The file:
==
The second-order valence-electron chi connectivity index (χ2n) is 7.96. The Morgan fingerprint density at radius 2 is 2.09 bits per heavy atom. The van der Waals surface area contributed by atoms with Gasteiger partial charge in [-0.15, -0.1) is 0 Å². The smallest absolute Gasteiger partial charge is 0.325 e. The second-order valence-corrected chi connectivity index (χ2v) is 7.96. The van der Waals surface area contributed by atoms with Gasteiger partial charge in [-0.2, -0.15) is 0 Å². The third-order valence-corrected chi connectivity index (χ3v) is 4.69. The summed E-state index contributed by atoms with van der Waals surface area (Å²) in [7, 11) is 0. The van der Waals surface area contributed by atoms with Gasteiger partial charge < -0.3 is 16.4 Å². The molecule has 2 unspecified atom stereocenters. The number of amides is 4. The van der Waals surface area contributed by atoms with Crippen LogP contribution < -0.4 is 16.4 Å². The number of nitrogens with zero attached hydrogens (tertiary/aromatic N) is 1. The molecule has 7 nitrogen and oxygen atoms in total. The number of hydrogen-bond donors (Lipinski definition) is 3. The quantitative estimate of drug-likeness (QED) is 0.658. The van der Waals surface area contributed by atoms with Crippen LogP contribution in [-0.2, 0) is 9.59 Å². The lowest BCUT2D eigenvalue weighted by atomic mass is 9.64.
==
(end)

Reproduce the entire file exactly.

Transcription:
The second-order valence-electron chi connectivity index (χ2n) is 7.96. The Morgan fingerprint density at radius 2 is 2.09 bits per heavy atom. The van der Waals surface area contributed by atoms with Gasteiger partial charge in [-0.15, -0.1) is 0 Å². The smallest absolute Gasteiger partial charge is 0.325 e. The second-order valence-corrected chi connectivity index (χ2v) is 7.96. The van der Waals surface area contributed by atoms with Gasteiger partial charge in [-0.2, -0.15) is 0 Å². The third-order valence-corrected chi connectivity index (χ3v) is 4.69. The summed E-state index contributed by atoms with van der Waals surface area (Å²) in [7, 11) is 0. The van der Waals surface area contributed by atoms with Gasteiger partial charge < -0.3 is 16.4 Å². The molecule has 2 unspecified atom stereocenters. The number of amides is 4. The van der Waals surface area contributed by atoms with Crippen LogP contribution < -0.4 is 16.4 Å². The number of nitrogens with zero attached hydrogens (tertiary/aromatic N) is 1. The molecule has 7 nitrogen and oxygen atoms in total. The number of hydrogen-bond donors (Lipinski definition) is 3. The quantitative estimate of drug-likeness (QED) is 0.658. The van der Waals surface area contributed by atoms with Crippen LogP contribution in [-0.2, 0) is 9.59 Å². The lowest BCUT2D eigenvalue weighted by atomic mass is 9.64.